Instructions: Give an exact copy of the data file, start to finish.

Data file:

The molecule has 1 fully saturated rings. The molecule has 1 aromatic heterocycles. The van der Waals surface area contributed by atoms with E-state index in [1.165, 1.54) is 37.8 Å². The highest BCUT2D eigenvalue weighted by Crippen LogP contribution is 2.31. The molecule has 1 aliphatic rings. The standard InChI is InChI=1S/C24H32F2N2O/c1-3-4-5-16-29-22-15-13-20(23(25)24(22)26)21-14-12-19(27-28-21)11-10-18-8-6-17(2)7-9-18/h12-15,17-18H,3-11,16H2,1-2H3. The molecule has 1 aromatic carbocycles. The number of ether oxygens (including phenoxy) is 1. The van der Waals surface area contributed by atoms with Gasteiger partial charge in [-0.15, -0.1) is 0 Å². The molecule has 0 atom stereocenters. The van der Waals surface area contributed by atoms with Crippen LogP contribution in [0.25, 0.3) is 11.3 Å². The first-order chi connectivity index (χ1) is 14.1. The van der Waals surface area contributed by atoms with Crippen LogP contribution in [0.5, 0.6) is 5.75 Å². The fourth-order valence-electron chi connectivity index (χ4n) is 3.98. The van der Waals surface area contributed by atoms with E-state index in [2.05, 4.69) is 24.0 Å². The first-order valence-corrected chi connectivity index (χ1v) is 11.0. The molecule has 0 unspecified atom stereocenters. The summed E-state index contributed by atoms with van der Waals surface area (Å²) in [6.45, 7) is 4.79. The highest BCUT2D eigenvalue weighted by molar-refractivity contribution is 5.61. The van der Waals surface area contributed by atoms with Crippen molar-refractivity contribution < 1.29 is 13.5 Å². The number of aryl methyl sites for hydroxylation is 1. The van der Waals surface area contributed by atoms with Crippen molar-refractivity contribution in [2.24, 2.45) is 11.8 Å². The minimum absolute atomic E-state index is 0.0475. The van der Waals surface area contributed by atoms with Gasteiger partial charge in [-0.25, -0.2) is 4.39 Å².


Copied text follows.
The molecule has 1 fully saturated rings. The molecule has 1 aromatic heterocycles. The van der Waals surface area contributed by atoms with E-state index in [1.165, 1.54) is 37.8 Å². The highest BCUT2D eigenvalue weighted by Crippen LogP contribution is 2.31. The molecule has 1 aliphatic rings. The standard InChI is InChI=1S/C24H32F2N2O/c1-3-4-5-16-29-22-15-13-20(23(25)24(22)26)21-14-12-19(27-28-21)11-10-18-8-6-17(2)7-9-18/h12-15,17-18H,3-11,16H2,1-2H3. The molecule has 1 aromatic carbocycles. The number of ether oxygens (including phenoxy) is 1. The van der Waals surface area contributed by atoms with Gasteiger partial charge in [-0.15, -0.1) is 0 Å². The molecule has 0 atom stereocenters. The van der Waals surface area contributed by atoms with Crippen LogP contribution in [0.25, 0.3) is 11.3 Å². The first-order chi connectivity index (χ1) is 14.1. The van der Waals surface area contributed by atoms with Crippen LogP contribution in [0.5, 0.6) is 5.75 Å². The fourth-order valence-electron chi connectivity index (χ4n) is 3.98. The van der Waals surface area contributed by atoms with E-state index in [2.05, 4.69) is 24.0 Å². The first-order valence-corrected chi connectivity index (χ1v) is 11.0. The molecule has 0 unspecified atom stereocenters. The summed E-state index contributed by atoms with van der Waals surface area (Å²) in [6.45, 7) is 4.79. The highest BCUT2D eigenvalue weighted by molar-refractivity contribution is 5.61. The van der Waals surface area contributed by atoms with Crippen molar-refractivity contribution < 1.29 is 13.5 Å². The number of aryl methyl sites for hydroxylation is 1. The van der Waals surface area contributed by atoms with Crippen molar-refractivity contribution in [2.24, 2.45) is 11.8 Å². The minimum absolute atomic E-state index is 0.0475. The van der Waals surface area contributed by atoms with Gasteiger partial charge in [-0.25, -0.2) is 4.39 Å².